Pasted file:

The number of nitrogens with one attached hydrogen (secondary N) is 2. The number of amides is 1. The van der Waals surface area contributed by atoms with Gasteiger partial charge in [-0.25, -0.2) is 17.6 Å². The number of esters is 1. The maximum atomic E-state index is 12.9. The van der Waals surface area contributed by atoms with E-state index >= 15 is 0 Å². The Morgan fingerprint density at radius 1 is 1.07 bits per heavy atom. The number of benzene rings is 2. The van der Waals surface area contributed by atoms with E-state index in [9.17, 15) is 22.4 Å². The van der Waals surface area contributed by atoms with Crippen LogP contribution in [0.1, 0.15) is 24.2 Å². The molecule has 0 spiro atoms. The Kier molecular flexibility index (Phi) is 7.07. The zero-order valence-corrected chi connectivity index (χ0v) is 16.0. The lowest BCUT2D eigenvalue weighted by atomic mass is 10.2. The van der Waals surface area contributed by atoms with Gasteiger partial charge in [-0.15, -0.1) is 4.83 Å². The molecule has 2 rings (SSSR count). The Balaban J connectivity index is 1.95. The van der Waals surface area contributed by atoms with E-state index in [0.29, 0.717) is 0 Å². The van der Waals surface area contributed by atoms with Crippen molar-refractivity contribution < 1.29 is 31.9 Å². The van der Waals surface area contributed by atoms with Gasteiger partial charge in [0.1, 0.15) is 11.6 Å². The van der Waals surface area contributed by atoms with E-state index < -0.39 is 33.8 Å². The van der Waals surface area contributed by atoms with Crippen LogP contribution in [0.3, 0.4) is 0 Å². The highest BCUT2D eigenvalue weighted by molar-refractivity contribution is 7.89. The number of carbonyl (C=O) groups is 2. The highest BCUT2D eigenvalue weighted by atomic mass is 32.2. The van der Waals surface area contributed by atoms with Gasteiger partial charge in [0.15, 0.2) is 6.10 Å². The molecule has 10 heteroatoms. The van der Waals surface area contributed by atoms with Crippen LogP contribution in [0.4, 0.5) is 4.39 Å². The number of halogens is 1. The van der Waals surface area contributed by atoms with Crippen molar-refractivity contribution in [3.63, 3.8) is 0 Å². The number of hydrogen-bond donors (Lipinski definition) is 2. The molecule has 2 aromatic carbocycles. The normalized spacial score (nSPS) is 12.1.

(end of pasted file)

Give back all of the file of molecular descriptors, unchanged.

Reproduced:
The number of nitrogens with one attached hydrogen (secondary N) is 2. The number of amides is 1. The van der Waals surface area contributed by atoms with Gasteiger partial charge in [-0.25, -0.2) is 17.6 Å². The number of esters is 1. The maximum atomic E-state index is 12.9. The van der Waals surface area contributed by atoms with E-state index >= 15 is 0 Å². The Morgan fingerprint density at radius 1 is 1.07 bits per heavy atom. The number of benzene rings is 2. The van der Waals surface area contributed by atoms with E-state index in [9.17, 15) is 22.4 Å². The van der Waals surface area contributed by atoms with Crippen LogP contribution in [0.1, 0.15) is 24.2 Å². The molecule has 0 spiro atoms. The Kier molecular flexibility index (Phi) is 7.07. The zero-order valence-corrected chi connectivity index (χ0v) is 16.0. The lowest BCUT2D eigenvalue weighted by atomic mass is 10.2. The van der Waals surface area contributed by atoms with Gasteiger partial charge in [-0.15, -0.1) is 4.83 Å². The molecule has 2 rings (SSSR count). The Balaban J connectivity index is 1.95. The van der Waals surface area contributed by atoms with E-state index in [0.29, 0.717) is 0 Å². The van der Waals surface area contributed by atoms with Crippen molar-refractivity contribution < 1.29 is 31.9 Å². The van der Waals surface area contributed by atoms with Gasteiger partial charge in [0.1, 0.15) is 11.6 Å². The van der Waals surface area contributed by atoms with E-state index < -0.39 is 33.8 Å². The van der Waals surface area contributed by atoms with Crippen LogP contribution in [0.3, 0.4) is 0 Å². The highest BCUT2D eigenvalue weighted by molar-refractivity contribution is 7.89. The number of carbonyl (C=O) groups is 2. The highest BCUT2D eigenvalue weighted by atomic mass is 32.2. The van der Waals surface area contributed by atoms with Gasteiger partial charge in [0.15, 0.2) is 6.10 Å². The molecule has 10 heteroatoms. The van der Waals surface area contributed by atoms with Crippen LogP contribution in [0.4, 0.5) is 4.39 Å². The number of halogens is 1. The van der Waals surface area contributed by atoms with Crippen molar-refractivity contribution in [3.63, 3.8) is 0 Å². The number of hydrogen-bond donors (Lipinski definition) is 2. The molecule has 2 aromatic carbocycles. The normalized spacial score (nSPS) is 12.1.